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Tomato virus alert for importers, packers, and producers

The Department of Agriculture, Food and the Marine is calling on all importers, packers, producers, and amateur gardeners to be extremely vigilant.

The virus is extremely resistant and can be transmitted by seeds and plants, by tomatoes which can themselves carry the virus, or by human activity – handling, use of contaminated material.

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Horticulture

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12 March 2020 | 0

The Department of Agriculture, Food and the Marine (DAFM) has released a trader notice warning all operators importing, packing, and producing tomatoes of the Tomato Brown Rugose Fruit Virus (TBRFV).

The Ministry of Agriculture in France has confirmed that TBRFV was identified in two tomato greenhouses on a farm in Finistère, according the the notice.

The plants originated in the UK but were produced from seeds from the Netherlands. Three other farms have been identified as having received the same type of plants and are therefore placed under surveillance.

Symptoms to look out for include chlorosis of leaves, mosaic, and mottling, with leaf narrowing; necrotic spots which may appear on peduncles, calyces, and petioles; fruit which shows yellow or brown spots, with rugose symptoms rendering the fruits non-marketable; deformed fruits which may irregular maturation.

The trader notice says the TBRFV is not transmissible to humans but its economic impact is major: it can infect up to 100% of plants on a tomato, pepper, and chili production site, which makes it formidable for crops with high planting density such as greenhouse crops.

The virus is extremely resistant and can be transmitted by seeds and plants, by tomatoes which can themselves carry the virus, or by human activity – handling, use of contaminated material.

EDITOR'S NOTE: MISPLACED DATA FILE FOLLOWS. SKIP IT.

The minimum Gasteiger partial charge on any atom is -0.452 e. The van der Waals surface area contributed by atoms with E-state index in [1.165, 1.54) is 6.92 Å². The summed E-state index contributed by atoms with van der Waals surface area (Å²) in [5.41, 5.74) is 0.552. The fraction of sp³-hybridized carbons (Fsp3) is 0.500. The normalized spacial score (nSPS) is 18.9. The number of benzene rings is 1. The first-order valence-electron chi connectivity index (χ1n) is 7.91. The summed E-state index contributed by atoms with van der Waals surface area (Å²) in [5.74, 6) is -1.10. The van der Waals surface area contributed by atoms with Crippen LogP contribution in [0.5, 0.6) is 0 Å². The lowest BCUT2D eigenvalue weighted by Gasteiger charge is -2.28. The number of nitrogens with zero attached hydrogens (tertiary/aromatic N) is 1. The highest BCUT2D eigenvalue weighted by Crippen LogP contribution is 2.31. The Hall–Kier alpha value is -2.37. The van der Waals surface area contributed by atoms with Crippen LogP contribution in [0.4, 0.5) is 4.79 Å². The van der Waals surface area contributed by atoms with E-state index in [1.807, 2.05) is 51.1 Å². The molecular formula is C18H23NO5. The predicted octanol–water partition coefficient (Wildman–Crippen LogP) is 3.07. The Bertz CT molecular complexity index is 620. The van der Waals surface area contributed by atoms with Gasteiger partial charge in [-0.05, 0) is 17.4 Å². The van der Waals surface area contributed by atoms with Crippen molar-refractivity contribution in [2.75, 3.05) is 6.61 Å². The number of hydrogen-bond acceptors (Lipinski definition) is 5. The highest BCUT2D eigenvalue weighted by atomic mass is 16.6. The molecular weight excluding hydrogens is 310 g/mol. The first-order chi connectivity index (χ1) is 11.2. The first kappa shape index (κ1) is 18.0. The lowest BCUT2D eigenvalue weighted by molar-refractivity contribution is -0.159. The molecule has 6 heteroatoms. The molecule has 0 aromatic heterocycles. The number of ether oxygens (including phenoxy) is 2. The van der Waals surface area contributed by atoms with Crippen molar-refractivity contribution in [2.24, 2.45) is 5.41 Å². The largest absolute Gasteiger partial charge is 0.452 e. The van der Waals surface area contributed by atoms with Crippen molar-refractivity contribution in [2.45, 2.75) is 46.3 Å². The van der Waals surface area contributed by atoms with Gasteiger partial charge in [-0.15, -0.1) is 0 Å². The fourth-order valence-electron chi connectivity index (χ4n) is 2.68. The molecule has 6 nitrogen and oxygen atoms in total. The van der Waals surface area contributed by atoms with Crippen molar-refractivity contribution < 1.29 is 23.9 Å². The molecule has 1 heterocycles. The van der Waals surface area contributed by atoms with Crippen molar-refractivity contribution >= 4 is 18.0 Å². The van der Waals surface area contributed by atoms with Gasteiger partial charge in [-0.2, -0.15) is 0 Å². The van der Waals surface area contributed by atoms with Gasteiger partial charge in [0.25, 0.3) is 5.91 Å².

This virus was first observed in Israel, in 2014; on tomato crops in Mexico, the US, Germany, and Italy, in 2018; and finally in the Netherlands, the UK, and Greece, in 2019 according to the notice.

DAFM is calling on all importers, packers, producers, and amateur gardeners to be extremely vigilant:

  • When purchasing tomato, chili, or pepper seeds or plants, make sure that they are accompanied by a phytosanitary certificate or plant passport guaranteeing their virus-free status.
  • Biosecurity measures must be strictly applied on any farm to prevent any introduction and spread of the virus on the territory: systematic cleaning-disinfection of the hands after handling the plants, seeds, or fruits of tomatoes, peppers or peppers (sic) on the farm; the material and clothing and work equipment must be specifically dedicated to the handling of sensitive plants.
  • Early detection of any introduction of the virus into the territory is crucial to stem its spread: in the event of symptoms suggestive, any importer, producer, or professional or amateur gardener, is required to report immediately to DAFM.

In the event that you have any queries in relation to this matter or wish to report suspected findings, contact DAFM by emailing plantandpests@agriculture.gov.ie or alternatively by tel: (01)-505-8885.

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